What America Looked Like: First All-Female Jury, 1911

When a Los Angeles newspaper editor was charged with obscenity, the verdict lay in the hands of these 12 women

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Library of Congress

A century ago, these 12 ladies, fabulous hats and all, sat in a courtroom in Los Angeles and decided the fate of newspaper editor A.A. King. The charge was obscenity: in his paper, The Watts News, King had quoted an insult hurled at him by a city councilman. (According to an article in the next day's Tacoma Times, the insult in question "cast aspersions on King's parentage, with the condemnation of the Creator prefixed.")

At the time of the trial, American women were still eight years away from being able to vote in national elections. But California granted suffrage in a special election on October 10, 1911 -- just 23 days before the the trial began -- and an obscenity trial seemed a good opportunity to call on female judgment.

Fortunately for King, these newly empowered women weren't especially fainthearted: they deliberated for just 20 minutes before finding him not guilty. "Our verdict did not mean that we approved of such language," the youngest juror, 22-year-old Nellie Moomau, told the Tacoma paper. "It meant that we believed the defendant was honest in his endeavor to aid the public when he printed the article." She added, "It isn't half so shocking to read such language in the privacy of our homes as it is to hear it on the streets."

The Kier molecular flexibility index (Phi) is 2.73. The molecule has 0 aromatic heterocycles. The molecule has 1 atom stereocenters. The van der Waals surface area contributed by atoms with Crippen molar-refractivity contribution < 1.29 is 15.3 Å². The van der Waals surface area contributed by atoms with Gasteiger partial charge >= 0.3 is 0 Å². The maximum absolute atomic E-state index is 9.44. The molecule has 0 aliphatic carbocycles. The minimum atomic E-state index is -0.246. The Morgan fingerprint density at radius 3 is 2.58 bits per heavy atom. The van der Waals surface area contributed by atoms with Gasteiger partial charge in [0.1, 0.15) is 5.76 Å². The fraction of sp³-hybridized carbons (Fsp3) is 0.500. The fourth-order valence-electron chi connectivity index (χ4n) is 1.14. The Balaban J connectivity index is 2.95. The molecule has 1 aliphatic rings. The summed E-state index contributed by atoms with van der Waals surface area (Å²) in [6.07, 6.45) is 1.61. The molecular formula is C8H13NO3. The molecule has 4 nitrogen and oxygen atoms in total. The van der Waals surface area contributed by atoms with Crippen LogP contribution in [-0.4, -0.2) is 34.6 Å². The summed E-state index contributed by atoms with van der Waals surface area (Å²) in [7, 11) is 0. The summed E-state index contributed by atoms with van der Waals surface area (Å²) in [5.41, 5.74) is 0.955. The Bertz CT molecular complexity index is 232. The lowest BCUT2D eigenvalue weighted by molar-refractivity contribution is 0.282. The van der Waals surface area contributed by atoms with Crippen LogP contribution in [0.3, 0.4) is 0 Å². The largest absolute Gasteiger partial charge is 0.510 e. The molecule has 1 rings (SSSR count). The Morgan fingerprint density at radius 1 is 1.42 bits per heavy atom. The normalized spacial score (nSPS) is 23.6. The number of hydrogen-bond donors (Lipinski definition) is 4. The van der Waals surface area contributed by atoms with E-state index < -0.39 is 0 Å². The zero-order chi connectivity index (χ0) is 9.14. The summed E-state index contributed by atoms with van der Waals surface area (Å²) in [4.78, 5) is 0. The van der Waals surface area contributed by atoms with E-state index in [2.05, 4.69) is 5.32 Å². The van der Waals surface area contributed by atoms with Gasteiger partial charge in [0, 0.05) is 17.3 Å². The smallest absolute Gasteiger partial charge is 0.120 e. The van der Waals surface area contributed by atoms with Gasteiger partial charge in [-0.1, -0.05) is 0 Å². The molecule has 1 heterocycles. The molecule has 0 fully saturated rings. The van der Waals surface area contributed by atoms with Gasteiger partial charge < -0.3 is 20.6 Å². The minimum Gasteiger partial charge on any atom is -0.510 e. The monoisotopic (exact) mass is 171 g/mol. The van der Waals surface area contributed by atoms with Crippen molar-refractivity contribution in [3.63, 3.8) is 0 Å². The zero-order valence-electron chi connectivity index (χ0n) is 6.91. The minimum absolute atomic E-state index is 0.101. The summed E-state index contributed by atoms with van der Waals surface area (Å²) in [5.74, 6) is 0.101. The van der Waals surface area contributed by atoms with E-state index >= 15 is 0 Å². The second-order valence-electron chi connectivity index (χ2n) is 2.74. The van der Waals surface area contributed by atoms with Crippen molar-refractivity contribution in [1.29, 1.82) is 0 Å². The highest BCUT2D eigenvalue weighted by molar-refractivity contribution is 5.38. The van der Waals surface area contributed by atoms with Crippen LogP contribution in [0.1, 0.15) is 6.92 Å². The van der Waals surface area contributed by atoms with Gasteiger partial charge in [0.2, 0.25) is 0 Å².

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Jennie Rothenberg Gritz is The Atlantic's digital features editor. More

Jennie Rothenberg Gritz, an Atlantic senior editor, began her association with the magazine in 2002, shortly after graduating from the UC Berkeley Graduate School of Journalism. She joined the staff full time in January 2006. Before coming to The Atlantic, Jennie was senior editor at Moment, a national magazine founded by Elie Wiesel.

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